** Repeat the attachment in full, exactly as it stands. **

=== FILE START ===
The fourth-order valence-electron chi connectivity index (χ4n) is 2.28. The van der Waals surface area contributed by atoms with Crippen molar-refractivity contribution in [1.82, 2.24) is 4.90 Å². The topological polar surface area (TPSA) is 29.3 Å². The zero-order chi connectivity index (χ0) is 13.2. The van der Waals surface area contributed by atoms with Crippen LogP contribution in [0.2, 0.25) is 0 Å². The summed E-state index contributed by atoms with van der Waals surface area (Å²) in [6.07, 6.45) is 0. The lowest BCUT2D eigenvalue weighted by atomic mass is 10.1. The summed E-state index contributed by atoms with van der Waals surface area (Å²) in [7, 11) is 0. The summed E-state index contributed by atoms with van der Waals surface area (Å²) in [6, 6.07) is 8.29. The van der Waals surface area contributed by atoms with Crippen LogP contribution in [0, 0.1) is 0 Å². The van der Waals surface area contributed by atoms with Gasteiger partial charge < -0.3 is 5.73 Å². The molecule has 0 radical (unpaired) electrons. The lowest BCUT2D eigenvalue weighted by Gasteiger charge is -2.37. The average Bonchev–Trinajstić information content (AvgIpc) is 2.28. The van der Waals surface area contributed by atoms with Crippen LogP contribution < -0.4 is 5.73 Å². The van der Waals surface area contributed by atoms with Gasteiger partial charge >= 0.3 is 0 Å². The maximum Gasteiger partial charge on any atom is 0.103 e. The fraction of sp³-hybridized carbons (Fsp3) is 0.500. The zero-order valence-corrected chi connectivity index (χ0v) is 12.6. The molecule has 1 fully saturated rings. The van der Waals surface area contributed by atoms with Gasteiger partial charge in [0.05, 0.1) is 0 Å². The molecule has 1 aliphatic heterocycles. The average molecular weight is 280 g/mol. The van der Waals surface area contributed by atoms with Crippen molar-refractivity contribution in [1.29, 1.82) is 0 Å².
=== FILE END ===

The fourth-order valence-electron chi connectivity index (χ4n) is 2.28. The van der Waals surface area contributed by atoms with Crippen molar-refractivity contribution in [1.82, 2.24) is 4.90 Å². The topological polar surface area (TPSA) is 29.3 Å². The zero-order chi connectivity index (χ0) is 13.2. The van der Waals surface area contributed by atoms with Crippen LogP contribution in [0.2, 0.25) is 0 Å². The summed E-state index contributed by atoms with van der Waals surface area (Å²) in [6.07, 6.45) is 0. The lowest BCUT2D eigenvalue weighted by atomic mass is 10.1. The summed E-state index contributed by atoms with van der Waals surface area (Å²) in [7, 11) is 0. The summed E-state index contributed by atoms with van der Waals surface area (Å²) in [6, 6.07) is 8.29. The van der Waals surface area contributed by atoms with Crippen LogP contribution in [0, 0.1) is 0 Å². The van der Waals surface area contributed by atoms with Gasteiger partial charge < -0.3 is 5.73 Å². The molecule has 0 radical (unpaired) electrons. The lowest BCUT2D eigenvalue weighted by Gasteiger charge is -2.37. The average Bonchev–Trinajstić information content (AvgIpc) is 2.28. The van der Waals surface area contributed by atoms with Crippen LogP contribution < -0.4 is 5.73 Å². The van der Waals surface area contributed by atoms with Gasteiger partial charge >= 0.3 is 0 Å². The maximum Gasteiger partial charge on any atom is 0.103 e. The fraction of sp³-hybridized carbons (Fsp3) is 0.500. The zero-order valence-corrected chi connectivity index (χ0v) is 12.6. The molecule has 1 fully saturated rings. The van der Waals surface area contributed by atoms with Gasteiger partial charge in [0.05, 0.1) is 0 Å². The molecule has 1 aliphatic heterocycles. The average molecular weight is 280 g/mol. The van der Waals surface area contributed by atoms with Crippen molar-refractivity contribution in [1.29, 1.82) is 0 Å².